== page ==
Saba Imtiaz has taken good care in keeping the narrative true to life in Karachi. The subtleties of her interactions with policemen, rickshaw drivers, guards etc leave a refreshing impression about a city where life moves at a very fast pace. Readers would find this book interesting in 50 years time as well, when it will have a historic element to life in karachi. --By usman zia on April 10, 2014
It is not ground breaking, or earth shattering novel. A regular novel, by all means. What i loved about it was the details on Karachi and other parts of Pakistan. Being an Indian, all of it sounded strangely familiar and was easily related to. --By Ashutosh Dhar on June 14, 2014
For a long time, those interested in Pakistan (or South Asia in general) have had to be content with a series of fairly overwritten/overwrought novels. Not many voice this frustration in public, but I doubt I am the only one to feel it. Our wait is over. 'Karachi, You're Killing Me' is a tour-de-force rampage of a novel that tears through the realities of living in a metropolis-mega-city like Karachi as a twenty-something female journalist. From tracking down disappeared political prisoners to the travails of covering fashion week, Saba Imtiaz brings the city to life in a way that no book (with the possible exception of Mohammad Hanif's Our Lady of Alice Bhatti) has so far. --By Alex Strick van Linschoten on March 2, 2014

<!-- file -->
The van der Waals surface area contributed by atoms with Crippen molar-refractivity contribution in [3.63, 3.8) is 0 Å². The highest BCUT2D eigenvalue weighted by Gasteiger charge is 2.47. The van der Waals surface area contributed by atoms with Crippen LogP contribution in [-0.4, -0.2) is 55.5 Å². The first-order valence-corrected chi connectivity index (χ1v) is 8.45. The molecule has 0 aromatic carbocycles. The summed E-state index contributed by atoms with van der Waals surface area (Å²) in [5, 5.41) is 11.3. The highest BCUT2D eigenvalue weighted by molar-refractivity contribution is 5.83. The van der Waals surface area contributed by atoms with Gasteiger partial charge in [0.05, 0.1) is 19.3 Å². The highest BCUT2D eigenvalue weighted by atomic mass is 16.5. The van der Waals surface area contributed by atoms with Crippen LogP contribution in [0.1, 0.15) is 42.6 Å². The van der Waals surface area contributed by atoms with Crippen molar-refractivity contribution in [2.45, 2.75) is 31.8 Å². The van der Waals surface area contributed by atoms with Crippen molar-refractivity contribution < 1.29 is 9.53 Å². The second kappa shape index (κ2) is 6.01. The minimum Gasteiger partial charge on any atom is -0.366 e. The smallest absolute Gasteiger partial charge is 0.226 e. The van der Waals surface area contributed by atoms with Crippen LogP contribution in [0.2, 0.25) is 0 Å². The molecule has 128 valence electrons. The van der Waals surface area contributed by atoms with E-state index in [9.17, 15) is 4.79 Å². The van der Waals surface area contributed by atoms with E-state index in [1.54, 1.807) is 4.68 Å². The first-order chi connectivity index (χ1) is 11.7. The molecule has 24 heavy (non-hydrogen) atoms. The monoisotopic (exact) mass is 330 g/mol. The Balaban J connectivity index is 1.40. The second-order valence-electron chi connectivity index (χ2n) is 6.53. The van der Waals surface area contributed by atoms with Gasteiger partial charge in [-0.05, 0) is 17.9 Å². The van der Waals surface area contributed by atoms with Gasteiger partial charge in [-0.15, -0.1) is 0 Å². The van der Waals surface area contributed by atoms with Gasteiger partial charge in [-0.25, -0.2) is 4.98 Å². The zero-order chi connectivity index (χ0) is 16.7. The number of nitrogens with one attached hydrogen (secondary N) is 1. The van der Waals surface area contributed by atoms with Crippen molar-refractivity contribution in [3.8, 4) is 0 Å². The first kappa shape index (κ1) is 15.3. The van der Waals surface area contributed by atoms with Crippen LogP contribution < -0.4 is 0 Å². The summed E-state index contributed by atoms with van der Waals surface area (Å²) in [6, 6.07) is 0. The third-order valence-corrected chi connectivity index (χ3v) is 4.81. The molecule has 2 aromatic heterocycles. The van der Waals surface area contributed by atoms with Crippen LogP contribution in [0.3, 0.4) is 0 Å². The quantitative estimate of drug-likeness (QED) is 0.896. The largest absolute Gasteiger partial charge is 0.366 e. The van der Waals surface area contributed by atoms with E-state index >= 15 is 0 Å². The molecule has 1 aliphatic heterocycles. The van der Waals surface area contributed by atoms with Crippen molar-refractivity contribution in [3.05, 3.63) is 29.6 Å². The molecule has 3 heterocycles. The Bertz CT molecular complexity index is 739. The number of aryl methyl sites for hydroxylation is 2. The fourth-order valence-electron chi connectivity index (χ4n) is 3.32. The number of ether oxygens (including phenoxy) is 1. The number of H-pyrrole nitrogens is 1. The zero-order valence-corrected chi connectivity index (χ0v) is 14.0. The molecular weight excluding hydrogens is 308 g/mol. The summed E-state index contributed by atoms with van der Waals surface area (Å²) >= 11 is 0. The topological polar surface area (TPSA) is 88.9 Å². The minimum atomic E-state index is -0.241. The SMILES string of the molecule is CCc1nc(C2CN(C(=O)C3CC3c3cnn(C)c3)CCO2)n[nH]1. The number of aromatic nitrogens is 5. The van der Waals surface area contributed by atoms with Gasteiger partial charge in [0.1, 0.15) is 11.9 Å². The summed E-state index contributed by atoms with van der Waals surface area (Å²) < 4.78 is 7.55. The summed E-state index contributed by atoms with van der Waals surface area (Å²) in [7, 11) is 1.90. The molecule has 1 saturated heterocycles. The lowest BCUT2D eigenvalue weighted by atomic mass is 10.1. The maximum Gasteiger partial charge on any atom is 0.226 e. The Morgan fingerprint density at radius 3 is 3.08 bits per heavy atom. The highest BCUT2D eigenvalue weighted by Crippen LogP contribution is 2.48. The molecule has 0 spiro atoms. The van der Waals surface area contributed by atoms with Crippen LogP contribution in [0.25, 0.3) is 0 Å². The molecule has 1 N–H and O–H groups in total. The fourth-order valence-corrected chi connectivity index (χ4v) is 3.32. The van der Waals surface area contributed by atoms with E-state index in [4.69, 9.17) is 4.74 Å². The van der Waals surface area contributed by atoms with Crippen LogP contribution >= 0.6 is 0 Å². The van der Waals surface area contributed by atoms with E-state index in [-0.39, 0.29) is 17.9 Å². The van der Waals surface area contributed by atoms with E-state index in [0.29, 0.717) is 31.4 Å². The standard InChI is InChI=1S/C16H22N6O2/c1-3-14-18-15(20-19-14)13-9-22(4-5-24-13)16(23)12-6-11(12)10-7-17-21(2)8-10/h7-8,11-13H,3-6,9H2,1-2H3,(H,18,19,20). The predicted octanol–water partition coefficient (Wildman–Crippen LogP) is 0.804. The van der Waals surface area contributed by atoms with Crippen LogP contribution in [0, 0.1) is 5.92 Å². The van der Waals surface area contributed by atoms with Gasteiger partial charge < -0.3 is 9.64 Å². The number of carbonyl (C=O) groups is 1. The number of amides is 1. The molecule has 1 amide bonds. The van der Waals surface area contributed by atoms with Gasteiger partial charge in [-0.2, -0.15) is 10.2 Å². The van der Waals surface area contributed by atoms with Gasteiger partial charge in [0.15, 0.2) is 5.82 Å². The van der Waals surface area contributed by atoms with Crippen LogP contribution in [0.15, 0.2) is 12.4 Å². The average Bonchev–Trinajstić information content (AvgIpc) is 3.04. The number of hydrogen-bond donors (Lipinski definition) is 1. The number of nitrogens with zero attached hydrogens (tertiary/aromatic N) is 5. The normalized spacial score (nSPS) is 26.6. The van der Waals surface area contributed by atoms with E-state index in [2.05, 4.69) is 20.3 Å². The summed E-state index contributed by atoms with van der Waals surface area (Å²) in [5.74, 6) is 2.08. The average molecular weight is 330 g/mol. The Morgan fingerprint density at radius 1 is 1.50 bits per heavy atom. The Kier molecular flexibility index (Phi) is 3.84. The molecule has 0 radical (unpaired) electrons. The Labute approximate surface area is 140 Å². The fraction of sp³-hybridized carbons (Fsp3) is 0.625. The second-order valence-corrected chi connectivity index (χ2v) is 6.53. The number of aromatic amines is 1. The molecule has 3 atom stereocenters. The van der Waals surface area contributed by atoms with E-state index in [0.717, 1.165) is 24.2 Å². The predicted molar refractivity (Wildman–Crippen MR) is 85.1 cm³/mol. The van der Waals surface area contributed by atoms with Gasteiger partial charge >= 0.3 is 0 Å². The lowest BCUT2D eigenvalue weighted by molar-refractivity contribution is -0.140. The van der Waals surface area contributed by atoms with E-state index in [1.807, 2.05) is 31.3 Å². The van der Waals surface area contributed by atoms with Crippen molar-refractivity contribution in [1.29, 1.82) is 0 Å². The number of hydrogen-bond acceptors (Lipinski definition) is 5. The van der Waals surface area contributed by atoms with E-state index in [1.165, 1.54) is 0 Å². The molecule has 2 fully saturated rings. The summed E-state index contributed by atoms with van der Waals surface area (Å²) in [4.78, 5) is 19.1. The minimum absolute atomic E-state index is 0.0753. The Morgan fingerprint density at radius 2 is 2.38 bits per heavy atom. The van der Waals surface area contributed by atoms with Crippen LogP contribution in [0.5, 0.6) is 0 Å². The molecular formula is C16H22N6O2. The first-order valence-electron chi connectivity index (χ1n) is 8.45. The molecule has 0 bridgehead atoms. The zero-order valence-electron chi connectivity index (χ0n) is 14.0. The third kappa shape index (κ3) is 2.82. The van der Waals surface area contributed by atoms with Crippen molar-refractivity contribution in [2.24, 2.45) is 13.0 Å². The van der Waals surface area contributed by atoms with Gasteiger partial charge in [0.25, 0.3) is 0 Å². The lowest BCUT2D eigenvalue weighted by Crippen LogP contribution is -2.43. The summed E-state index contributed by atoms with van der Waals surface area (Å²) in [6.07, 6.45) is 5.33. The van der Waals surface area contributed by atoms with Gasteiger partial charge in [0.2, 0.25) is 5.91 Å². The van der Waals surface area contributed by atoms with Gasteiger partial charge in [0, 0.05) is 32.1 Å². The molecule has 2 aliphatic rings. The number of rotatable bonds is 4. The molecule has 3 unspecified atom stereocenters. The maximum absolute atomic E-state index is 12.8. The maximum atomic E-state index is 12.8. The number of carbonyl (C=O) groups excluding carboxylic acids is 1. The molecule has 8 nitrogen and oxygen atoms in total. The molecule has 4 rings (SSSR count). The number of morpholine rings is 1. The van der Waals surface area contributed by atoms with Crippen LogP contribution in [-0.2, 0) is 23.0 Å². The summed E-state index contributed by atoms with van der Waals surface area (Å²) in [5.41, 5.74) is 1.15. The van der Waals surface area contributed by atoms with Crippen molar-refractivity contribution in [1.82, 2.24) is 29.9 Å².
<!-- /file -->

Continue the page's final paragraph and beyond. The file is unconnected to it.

About the Author
Saba Imtiaz is a freelance journalist based in Pakistan. Her work has appeared in The New York Times, the Guardian and The Revealer. Her first novel, Karachi, You're Killing Me!, was published by Random House India in February 2014. She is currently working on a non-fiction book about the conflict in Karachi, where she lives.